The Zoo Hypothesis is a term coined in 1973 by astronomer John Ball to give name to the theory according to which there are numerous alien civilizations that hide their existence from us so as not to interfere with our development, as if humans were being observed by more aliens. ready and advanced within a cosmic zoo called Earth. Taiwanese artist Hsu Che-Yu borrows the expression for a videographic work that rescues two stories lived during the occupation of Taiwan in World War II. On the one hand, the ceremony held in a zoo in tribute to the animals killed during military operations (elephants and orangutans were trained to kneel as a sign of mourning) and, on the other, the mass execution of the inhabitants of another zoo to avoid casualties. civilians in case a possible bombing by the US army caused a real rout.

Hsu Che-Yu, winner of the Han Nefkens Foundation production grant, has reconstructed them using forensic equipment that scans and recreates crime scenes in 3D, giving the images we see at the Fundació Miró an air of strangeness, as if they were cardboard memories struggling to shake off the horror. We are at Loop, the video creation festival that every year, for two decades, transforms Barcelona and l’Hospitalet into a gigantic multi-screen, a moving track along which lovers of image marathons will run these days. There are 58 refreshment points (museums, galleries, art centers, hotels…), and in them we find documentaries, short fiction, experimental cinema, video art… The offer is overwhelming, diverse, stimulating and enjoyable. Some of the screens will fade to black on the 24th while others will continue to be on for the next few weeks and even months.

A few steps from Miró, at the MNAC, Mabel Palacín challenges our ability to see in Homeland. The photograph of a domestic interior fragmented into 1,000 pieces whose entirety we will never see, as if it were one of the museum’s Gothic altarpieces that, as if it were a comic, tell stories through vignettes, each of which contains in turn new micro-stories. And going to museums these days has a reward. Whether it is the possibility of visiting the lavish neoclassical room of the Picasso radiated by the colorful LED screens that the Chinese artist Tao Hui has installed on a wheeled cart. Or being able to see (and smell) one of the fascinating experimental devices by filmmaker José Val del Omar next to the Marès optical toys, in a room that smells of thyme, chamomile, tea, bay leaf, marjoram and coriander.

Loop also offers the possibility of revisiting classics such as El sopar in which Pere Portabella brought together five political prisoners on the same day as Salvador Puig Antich’s execution with a vile garrote and whose reflections expressed in the most distressing clandestinity resonate strongly in the exhibition that Mayoral gallery dedicated to Tàpies and Miró. We are in Eixample and this is just one of the many possible routes. The best luggage that a video lover has to carry is an exploratory spirit. It’s worth the risk. Perhaps the name of Camila Flores-Fernández, Peruvian artist and anthropologist, does not mean anything to you, but surely you will not be able to forget for long the protagonists of We are here, two queer migrants, an African and a Georgian (the latter made history in his country as the first drag queen at 22 years old), who are fighting in Brussels to have their refugee status recognized due to their sexual orientation. His new life: “There is still tension here but there is no longer fear.”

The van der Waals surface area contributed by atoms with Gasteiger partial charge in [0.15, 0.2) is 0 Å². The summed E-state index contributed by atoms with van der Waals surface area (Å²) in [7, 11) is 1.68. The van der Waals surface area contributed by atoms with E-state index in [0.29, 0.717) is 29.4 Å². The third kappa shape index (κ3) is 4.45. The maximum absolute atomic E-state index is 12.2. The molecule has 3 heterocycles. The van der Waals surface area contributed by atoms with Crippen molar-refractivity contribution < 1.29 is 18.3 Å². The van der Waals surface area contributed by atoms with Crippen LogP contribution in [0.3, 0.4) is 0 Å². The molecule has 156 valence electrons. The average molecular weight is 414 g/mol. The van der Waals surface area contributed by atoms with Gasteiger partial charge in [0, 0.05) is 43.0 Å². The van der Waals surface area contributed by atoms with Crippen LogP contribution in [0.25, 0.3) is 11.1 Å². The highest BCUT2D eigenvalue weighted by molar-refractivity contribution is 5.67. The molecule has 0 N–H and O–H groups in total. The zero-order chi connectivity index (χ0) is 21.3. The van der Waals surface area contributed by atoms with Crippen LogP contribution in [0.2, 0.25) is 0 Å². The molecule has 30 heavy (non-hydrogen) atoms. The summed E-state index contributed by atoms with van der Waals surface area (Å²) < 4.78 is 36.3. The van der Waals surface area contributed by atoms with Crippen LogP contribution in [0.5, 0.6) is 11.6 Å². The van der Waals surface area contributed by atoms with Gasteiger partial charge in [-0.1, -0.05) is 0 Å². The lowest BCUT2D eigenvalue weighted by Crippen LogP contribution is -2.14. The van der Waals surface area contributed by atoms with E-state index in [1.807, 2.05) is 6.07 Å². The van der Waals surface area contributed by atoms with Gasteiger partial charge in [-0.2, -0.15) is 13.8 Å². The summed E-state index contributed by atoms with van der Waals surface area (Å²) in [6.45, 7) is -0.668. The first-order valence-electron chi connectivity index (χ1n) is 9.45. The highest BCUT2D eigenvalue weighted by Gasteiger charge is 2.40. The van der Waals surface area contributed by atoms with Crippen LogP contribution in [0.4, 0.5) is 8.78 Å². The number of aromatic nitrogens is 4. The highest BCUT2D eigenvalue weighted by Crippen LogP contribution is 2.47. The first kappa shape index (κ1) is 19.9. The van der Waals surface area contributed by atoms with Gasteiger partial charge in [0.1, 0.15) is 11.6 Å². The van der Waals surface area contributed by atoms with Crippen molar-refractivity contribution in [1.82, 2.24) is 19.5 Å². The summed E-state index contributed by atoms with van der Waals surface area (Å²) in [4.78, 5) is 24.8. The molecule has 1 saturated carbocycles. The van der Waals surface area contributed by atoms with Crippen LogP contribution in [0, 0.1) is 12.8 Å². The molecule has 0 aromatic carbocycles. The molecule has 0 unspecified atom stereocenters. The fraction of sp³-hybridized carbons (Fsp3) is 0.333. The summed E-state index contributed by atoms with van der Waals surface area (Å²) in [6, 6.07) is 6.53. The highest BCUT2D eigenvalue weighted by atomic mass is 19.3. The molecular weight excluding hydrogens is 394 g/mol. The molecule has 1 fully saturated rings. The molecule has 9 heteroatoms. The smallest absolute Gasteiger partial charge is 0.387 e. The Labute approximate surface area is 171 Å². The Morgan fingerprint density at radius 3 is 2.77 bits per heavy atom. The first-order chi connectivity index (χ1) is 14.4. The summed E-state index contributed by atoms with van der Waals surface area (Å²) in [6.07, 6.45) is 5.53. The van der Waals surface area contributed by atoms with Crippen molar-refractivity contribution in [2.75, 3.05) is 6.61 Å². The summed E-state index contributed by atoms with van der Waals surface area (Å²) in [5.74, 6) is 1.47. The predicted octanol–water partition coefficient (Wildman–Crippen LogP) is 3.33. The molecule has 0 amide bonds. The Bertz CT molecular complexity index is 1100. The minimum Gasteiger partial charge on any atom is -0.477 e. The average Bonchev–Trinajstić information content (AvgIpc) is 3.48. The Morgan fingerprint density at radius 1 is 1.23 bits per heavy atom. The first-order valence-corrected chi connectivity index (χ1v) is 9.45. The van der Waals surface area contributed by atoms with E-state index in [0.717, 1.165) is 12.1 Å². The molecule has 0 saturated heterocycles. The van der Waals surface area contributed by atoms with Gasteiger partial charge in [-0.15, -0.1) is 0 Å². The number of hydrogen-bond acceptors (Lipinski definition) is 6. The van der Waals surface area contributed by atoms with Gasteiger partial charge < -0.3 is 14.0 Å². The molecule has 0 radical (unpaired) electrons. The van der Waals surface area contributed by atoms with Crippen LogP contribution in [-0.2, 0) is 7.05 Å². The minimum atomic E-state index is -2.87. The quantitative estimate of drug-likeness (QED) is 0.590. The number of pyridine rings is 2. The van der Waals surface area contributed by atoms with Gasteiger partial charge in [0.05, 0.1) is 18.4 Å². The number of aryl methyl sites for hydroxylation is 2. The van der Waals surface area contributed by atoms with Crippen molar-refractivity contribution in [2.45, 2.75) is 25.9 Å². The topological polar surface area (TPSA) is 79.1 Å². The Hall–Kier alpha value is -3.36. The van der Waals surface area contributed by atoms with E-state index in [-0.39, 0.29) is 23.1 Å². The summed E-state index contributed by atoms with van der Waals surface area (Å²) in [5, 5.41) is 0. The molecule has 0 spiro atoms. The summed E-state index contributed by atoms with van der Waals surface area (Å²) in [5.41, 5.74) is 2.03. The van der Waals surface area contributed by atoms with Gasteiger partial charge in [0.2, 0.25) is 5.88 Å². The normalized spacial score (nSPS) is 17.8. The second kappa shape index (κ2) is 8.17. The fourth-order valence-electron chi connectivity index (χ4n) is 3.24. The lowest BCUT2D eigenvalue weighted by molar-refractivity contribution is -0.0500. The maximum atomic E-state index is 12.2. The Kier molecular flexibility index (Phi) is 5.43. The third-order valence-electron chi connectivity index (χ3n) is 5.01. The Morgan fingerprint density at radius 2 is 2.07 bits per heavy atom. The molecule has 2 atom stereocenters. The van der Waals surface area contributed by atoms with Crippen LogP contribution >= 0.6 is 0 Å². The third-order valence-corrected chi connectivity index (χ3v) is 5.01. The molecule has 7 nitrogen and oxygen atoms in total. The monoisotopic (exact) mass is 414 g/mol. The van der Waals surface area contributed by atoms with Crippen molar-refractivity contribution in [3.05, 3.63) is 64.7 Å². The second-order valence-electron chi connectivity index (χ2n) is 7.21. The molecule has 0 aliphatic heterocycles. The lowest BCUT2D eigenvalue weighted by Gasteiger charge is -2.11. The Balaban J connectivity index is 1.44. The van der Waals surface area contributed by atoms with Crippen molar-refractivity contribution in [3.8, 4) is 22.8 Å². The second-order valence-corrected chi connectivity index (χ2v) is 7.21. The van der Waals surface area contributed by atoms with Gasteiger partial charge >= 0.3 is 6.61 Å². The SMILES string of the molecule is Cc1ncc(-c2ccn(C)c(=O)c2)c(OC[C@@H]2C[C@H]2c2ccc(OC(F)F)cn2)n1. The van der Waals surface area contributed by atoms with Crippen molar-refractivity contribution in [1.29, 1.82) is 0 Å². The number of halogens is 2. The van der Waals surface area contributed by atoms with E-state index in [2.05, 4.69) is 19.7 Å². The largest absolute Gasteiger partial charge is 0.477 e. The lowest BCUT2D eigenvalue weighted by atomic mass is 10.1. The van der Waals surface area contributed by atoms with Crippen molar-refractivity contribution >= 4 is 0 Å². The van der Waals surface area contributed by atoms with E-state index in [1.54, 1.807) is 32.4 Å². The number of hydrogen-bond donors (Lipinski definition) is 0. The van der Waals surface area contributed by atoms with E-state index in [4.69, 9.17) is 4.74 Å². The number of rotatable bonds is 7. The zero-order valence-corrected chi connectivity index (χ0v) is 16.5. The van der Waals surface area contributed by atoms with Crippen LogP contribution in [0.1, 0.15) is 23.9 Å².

Just a few minutes from the metro, Tecla Sala de l’Hospitalet hosts Anoxia. A constant prelude, an “aquatic opera”, as its author, the artist Fito Conesa, defines it, which from a complex perspective on the Mediterranean, critical and at the same time sensitive, puts before our eyes the environmental and humanitarian crises it is going through, that which was and is no longer, and the warning that anoxia, the lack of oxygen that causes the death of fish in the Mar Menor due to spills, will be reproduced in other points due to inaction.

It is not a scream but a song (in the voice of Claudia Schneider) but it is very similar to that “No!” that the most famous mime in the world, Marcel Marceau, exclaimed in Mel Brooks’ wordless film The Last Madness, when a director proposed him to star in a silent film. The Swede Erik Bünger confronts him with another unexpected “No!”, that of the chimpanzee Caesar from Rise of the Planet of the Apes. The video installation is titled The Mime and the Ape and is located in the nearby Ethall gallery.